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It's Been Said Before

By Orin Hargraves

It's Been Said Before "examines why certain phrases become clichés and why they should be avoided -- or why they still have life left in them."

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Sounds Fascinating

By J. C. Wells

How do you pronounce biopic, synod, and Breughel? - and why? Do our cake and archaic sound the same? Where does the stress go in stalagmite? What's odd about the word epergne? As a finale, the author writes a letter to his 16-year-old self.

Book Information


Title: A Grammar of Semelai
Written By: Nicole D. Kruspe
Series Title: Cambridge Grammatical Descriptions

This volume comprises the first comprehensive grammar of a language from the Aslian subgroup, within the Mon-Khmer branch of the Austroasiatic family. Spoken by approximately 4,000 people in the lowland forests of the
Malay Peninsula, Semelai has many distinctive features of interest to linguistic typologists, phonologists, morphologists and syntacticians. The volume provides a unique reference resource for South-East Asian language specialists, as well as general linguists.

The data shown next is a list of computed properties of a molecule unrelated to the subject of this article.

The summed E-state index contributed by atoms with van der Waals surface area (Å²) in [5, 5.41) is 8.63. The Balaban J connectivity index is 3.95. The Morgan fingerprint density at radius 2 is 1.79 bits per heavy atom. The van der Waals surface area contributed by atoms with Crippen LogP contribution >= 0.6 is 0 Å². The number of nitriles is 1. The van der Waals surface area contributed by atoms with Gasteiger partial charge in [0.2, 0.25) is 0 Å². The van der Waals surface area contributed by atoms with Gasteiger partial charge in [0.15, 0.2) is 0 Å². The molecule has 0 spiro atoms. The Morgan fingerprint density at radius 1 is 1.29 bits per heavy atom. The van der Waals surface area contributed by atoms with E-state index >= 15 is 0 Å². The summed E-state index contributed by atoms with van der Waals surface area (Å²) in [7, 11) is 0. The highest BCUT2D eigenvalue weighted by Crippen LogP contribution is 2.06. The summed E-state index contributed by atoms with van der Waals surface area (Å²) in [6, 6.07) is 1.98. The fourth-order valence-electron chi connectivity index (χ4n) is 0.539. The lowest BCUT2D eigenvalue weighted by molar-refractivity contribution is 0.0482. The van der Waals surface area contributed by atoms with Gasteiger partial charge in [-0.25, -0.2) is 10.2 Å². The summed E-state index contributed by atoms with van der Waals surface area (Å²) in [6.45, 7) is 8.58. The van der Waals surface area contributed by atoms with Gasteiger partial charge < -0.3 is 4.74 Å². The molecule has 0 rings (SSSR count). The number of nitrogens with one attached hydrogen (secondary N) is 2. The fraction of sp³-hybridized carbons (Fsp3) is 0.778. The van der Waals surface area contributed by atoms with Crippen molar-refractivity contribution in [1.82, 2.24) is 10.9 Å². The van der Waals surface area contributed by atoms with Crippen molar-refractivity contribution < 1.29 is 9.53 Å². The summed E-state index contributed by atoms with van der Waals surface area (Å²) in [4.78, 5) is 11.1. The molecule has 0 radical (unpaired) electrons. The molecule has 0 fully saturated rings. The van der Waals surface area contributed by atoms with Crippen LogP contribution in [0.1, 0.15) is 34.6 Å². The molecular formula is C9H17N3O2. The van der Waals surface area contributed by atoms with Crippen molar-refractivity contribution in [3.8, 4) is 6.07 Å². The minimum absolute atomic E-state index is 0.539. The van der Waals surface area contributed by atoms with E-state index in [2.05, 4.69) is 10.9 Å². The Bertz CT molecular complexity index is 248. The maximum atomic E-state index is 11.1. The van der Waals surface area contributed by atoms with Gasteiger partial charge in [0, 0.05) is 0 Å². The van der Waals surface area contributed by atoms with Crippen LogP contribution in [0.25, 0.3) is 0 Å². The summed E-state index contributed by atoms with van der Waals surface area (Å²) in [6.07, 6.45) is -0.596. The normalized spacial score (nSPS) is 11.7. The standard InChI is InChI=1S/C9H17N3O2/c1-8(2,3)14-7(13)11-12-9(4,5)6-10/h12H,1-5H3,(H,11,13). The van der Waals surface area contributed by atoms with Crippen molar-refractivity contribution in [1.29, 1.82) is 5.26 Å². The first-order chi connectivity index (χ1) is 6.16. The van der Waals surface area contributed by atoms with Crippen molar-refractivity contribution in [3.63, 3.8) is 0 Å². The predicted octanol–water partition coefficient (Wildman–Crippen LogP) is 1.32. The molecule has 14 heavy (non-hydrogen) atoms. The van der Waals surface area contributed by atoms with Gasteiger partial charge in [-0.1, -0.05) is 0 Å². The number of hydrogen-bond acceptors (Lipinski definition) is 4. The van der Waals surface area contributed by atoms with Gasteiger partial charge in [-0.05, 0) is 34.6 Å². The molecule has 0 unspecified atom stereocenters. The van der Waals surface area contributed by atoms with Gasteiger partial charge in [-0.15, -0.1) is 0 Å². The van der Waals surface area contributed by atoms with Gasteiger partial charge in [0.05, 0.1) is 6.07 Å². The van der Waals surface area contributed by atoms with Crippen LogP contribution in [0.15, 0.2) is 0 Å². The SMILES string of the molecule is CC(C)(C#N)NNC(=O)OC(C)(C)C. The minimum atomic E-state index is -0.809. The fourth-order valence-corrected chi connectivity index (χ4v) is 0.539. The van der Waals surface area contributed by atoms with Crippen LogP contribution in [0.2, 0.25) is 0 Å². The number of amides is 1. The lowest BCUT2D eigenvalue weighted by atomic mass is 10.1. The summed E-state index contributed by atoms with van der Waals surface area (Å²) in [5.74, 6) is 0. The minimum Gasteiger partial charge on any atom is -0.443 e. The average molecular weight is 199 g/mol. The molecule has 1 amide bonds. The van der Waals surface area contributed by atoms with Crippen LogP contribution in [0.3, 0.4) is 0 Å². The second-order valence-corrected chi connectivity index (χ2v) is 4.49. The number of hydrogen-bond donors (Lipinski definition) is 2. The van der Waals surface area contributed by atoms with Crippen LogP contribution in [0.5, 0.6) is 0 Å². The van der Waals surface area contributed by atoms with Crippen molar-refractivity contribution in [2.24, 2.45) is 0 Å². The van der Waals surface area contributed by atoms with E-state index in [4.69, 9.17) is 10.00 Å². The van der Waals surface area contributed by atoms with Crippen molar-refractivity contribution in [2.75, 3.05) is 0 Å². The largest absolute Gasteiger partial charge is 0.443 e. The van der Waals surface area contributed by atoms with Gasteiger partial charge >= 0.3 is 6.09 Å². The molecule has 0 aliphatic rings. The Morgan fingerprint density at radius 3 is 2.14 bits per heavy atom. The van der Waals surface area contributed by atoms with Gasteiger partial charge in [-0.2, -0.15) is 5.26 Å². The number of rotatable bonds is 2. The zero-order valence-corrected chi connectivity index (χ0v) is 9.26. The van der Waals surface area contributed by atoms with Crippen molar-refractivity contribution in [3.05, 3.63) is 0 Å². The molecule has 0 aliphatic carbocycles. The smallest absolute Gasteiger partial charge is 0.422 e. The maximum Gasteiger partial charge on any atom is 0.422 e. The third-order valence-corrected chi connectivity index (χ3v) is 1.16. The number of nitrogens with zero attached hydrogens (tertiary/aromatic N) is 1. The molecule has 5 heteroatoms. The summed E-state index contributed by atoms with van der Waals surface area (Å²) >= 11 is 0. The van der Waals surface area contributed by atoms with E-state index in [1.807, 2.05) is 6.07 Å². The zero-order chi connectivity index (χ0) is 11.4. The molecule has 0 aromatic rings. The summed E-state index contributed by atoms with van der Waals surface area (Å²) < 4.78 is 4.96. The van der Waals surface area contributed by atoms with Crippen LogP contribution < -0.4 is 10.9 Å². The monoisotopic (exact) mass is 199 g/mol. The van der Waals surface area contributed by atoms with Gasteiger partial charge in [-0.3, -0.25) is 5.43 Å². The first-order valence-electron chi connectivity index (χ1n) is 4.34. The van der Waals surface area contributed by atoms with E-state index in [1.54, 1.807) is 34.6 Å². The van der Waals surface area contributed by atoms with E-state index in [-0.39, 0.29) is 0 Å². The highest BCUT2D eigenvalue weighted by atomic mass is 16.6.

To follow the final paragraph of Section 1.3.2, p21.

Hoe Ban Sengâ's 1964 undergraduate field report, published in 2001, devoted a chapter to a preliminary presentation of the Semelai language (Hoe
2001:95-124) recording an extensive vocabulary of approximately 900 items, and samples of the language with Malay and English glosses. The Malay-based orthography had limitations, failing for example to distinguish the full inventory of vowels, and voiceless aspirated stops, although managing to capture the distinction between the final voiceless velar and glottal stops.

Giannoâ's dissertation, published as Gianno (1990) advanced upon Hoe in accuracy by presenting linguistic data in a phonemic orthography based on work by Gerard Diffloth. It includes narrative transcriptions and appendices devoted to lists of Semelai plant names and related terminology all based on that phonemicisation. The Gianno/Diffloth phonemicisation, to which I only gained access after completing my own initial phonological analysis, is broadly similar to the one advanced here, in recognising ten oral vowels, each with a phonemically nasal counterpart, and three series of stops: voiced, voiceless and voiceless aspirated. It also differs from it in a number of significant points, including an absence of a series of pre-glottalised sonorants and voiceless nasals, the inclusion of a voiced velar fricative, and the treatment of nasality on vowels.

Publication Year: 2004
Publisher: Cambridge University Press
Review: Read the review
BibTex: View BibTex record
Linguistic Field(s): Language Documentation
Subject Language(s): Semelai
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